2018-06-01 12:00 - Messages

Return to Work in Employees on Sick Leave due to Neck or Shoulder Pain

A Randomized Clinical Trial Comparing Multidisciplinary and Brief Intervention with One-Year Register-Based Follow-Up
Purpose: The aim of this study was to evaluate the effect of a multidisciplinary intervention (MDI) compared to a brief intervention (BI) with respect to return to work (RTW), pain and disability in workers on sick leave because of neck or shoulder pain. Methods: 168 study participants with sickness absence for 4–16 weeks due to neck or shoulder pain were enrolled in a hospital-based clinical study and randomized to either MDI or BI. The primary outcome was RTW obtained by a national registry on public transfer payments. Secondary outcomes were self-reported pain and disability levels. One-year follow-up RTW rates were estimated by Cox proportional hazard regression adjusted for gender, age, sick leave prior to inclusion, part-time sick leave and clinical diagnosis. Secondary outcomes were analysed using logistic and linear regression analysis for pain and disability, respectively. Results: In the MDI group, 50 participants (59%) experienced four or more continuous weeks of RTW while 48 (58%) returned to work in the BI group during the 1 year of follow-up. Results showed a statistically non significant tendency towards a lower rate of RTW in the MDI group than in the BI group (adjusted HR = 0.84, 95% CI 0.54, 1.31). There were no statistically significant differences in secondary outcomes between the MDI and BI groups. Conclusion: The brief and the multidisciplinary interventions performed equally with respect to both primary and secondary outcomes. The added focus on RTW in the multidisciplinary group did not improve RTW rates in this group.

Source: Moll, L. T., Jensen, O. K., Schiøttz-Christensen, B., Stapelfeldt, C. M., Christiansen, D. H., Nielsen, C. V. et Labriola, M. (2018). Journal of occupational rehabilitation, 28,(2), 346-356.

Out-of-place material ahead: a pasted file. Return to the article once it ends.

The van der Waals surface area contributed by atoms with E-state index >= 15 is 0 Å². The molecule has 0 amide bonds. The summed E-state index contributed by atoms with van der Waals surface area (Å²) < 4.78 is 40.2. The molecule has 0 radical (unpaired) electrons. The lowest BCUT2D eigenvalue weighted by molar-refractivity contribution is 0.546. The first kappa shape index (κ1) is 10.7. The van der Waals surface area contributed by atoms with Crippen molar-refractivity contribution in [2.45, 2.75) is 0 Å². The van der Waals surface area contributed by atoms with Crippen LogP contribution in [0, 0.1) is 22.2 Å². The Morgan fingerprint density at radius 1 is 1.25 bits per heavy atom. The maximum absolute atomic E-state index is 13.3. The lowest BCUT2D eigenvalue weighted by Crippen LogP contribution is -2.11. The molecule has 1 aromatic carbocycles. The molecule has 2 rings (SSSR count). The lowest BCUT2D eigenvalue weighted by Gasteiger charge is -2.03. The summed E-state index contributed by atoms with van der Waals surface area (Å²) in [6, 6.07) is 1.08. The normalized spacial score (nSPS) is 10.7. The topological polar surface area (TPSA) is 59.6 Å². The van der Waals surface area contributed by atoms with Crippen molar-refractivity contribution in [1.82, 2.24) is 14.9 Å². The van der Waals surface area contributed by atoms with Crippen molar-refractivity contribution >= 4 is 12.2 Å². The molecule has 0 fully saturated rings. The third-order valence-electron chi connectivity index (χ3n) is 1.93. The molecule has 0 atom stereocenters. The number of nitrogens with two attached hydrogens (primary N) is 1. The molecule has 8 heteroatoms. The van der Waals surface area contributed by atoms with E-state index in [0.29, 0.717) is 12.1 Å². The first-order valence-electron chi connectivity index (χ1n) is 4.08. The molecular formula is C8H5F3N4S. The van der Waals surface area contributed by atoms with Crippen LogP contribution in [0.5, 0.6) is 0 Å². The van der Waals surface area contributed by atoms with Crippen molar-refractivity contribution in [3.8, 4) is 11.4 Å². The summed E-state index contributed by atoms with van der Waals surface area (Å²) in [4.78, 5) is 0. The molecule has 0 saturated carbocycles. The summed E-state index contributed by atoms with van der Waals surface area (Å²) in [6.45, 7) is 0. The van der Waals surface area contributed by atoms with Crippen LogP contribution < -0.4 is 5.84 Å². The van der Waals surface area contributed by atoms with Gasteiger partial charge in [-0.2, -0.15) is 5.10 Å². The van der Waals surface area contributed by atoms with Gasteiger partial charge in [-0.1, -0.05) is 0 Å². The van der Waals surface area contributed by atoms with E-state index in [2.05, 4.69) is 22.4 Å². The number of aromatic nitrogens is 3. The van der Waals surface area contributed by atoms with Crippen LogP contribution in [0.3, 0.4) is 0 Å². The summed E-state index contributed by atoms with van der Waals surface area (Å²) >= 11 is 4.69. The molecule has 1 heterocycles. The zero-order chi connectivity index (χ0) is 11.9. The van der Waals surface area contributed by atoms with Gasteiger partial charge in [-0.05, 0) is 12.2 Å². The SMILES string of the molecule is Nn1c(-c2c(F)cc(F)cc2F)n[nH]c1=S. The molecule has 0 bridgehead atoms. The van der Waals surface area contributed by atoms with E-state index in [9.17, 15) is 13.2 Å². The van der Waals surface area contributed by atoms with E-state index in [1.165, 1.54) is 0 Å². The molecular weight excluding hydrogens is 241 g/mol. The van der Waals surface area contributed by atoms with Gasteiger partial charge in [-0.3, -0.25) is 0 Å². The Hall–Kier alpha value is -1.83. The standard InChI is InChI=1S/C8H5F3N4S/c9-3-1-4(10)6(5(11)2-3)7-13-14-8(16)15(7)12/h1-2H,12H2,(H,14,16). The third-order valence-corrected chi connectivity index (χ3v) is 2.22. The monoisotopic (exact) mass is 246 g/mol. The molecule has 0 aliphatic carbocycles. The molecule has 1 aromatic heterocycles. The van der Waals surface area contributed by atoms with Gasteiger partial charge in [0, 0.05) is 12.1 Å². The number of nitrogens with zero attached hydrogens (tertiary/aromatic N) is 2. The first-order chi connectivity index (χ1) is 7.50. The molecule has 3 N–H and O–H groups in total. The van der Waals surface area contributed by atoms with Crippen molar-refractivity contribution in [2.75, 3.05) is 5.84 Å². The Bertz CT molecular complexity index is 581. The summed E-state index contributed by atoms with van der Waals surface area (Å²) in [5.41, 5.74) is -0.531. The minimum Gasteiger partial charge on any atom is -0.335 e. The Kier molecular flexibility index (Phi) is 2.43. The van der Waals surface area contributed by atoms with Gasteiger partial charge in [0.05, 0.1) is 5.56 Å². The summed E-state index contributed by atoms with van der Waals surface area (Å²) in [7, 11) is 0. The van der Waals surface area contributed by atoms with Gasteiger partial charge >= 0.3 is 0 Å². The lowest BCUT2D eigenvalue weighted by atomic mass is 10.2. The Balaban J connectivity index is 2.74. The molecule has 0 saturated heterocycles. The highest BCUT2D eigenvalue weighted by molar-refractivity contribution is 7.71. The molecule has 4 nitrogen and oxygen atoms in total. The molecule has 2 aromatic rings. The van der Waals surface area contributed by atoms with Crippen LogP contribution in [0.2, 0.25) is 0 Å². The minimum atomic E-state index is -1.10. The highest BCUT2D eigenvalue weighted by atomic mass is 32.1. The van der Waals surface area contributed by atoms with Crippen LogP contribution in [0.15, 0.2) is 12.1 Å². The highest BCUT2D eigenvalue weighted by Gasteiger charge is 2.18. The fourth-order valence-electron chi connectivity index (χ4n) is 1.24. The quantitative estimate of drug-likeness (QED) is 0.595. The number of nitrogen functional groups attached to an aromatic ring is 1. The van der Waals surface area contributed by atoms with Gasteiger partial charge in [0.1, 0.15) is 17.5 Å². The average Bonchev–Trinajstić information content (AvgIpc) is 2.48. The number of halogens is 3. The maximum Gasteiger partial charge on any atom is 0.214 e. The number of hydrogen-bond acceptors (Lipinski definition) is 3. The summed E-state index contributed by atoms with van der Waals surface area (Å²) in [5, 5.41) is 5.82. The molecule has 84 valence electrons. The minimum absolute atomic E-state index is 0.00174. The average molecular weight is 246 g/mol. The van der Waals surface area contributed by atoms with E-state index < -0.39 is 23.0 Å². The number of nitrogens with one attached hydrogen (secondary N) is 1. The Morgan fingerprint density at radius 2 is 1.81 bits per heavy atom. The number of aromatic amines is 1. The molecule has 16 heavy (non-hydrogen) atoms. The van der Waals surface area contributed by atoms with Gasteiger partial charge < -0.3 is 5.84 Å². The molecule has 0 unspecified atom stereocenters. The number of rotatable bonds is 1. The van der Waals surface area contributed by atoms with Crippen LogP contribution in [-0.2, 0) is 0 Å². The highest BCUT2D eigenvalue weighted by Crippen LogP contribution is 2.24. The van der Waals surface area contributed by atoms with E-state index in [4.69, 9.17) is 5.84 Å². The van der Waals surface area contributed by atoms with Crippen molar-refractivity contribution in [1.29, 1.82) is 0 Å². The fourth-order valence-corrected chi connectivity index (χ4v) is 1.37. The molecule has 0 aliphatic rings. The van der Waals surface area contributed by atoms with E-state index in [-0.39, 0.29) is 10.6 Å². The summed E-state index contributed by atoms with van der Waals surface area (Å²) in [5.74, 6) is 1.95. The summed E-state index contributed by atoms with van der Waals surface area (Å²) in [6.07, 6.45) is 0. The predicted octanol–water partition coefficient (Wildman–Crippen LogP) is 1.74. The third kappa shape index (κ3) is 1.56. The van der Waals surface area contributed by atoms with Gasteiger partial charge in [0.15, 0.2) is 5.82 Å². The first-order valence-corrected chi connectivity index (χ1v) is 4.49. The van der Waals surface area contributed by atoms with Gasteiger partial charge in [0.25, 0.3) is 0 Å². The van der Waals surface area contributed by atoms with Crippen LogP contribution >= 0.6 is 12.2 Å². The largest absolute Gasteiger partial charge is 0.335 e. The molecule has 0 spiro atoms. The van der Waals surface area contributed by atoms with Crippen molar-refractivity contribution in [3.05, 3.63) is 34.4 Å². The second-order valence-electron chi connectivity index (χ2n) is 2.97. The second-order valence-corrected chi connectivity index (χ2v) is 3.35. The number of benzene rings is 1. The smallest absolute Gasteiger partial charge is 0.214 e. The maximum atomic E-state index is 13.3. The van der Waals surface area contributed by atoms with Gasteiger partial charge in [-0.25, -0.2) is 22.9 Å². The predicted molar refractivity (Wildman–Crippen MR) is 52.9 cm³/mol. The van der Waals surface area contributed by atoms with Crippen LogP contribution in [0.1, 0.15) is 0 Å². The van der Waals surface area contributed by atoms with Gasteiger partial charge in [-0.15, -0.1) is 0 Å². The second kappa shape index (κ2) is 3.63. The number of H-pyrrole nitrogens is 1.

https://doi.org/10.1007/s10926-017-9727-9

Common Psychosocial Factors Predicting Return to Work After Common Mental Disorders, Cardiovascular Diseases, and Cancers

A Review of Reviews Supporting a Cross-Disease Approach
Purpose: This systematic review aimed at identifying the common psychosocial factors that facilitate or hinder the return to work (RTW) after a sick leave due to common mental disorders (CMDs), cardiovascular diseases (CVDs), or cancers (CAs). Methods: We conducted a review of reviews searching 13 databases from 1994 to 2016 for peer-reviewed, quantitative, cohort studies investigating factors influencing RTW after a CMD, CVD, or CA. Then, for each disease we identified additional cohort studies published after the date of the latest review included. Data were extracted following a three steps best-evidence synthesis method: the extraction of results about each predictor from studies within each single review and in the additional papers; the synthesis of results across the reviews and additional papers investigating the same disease; and the synthesis of results across the diseases. Results: The search strategy identified 1029 unique records from which 27 reviews and 75 additional studies underwent comprehensive review. 14 reviews and 32 additional cohort studies met eligibility criteria. Specific predictors of RTW with different levels of evidence are provided for each disease. We found four common facilitators of RTW (job control, work ability, perceived good health and high socioeconomic status), and six barriers of RTW (job strain, anxiety, depression, comorbidity, older age and low education). Conclusion: This is the first review to systematically analyze commonalities in RTW after CMDs, CVDs, or CAs. The common factors identified indicate that the RTW process presents many similarities across various diseases, thus supporting the validity of a cross-disease approach.

Source: Gragnano, A., Negrini, A., Miglioretti, M. et Corbière, M. (2018). Journal of occupational rehabilitation, 28(2), 215-231.
https://doi.org/10.1007/s10926-017-9714-1

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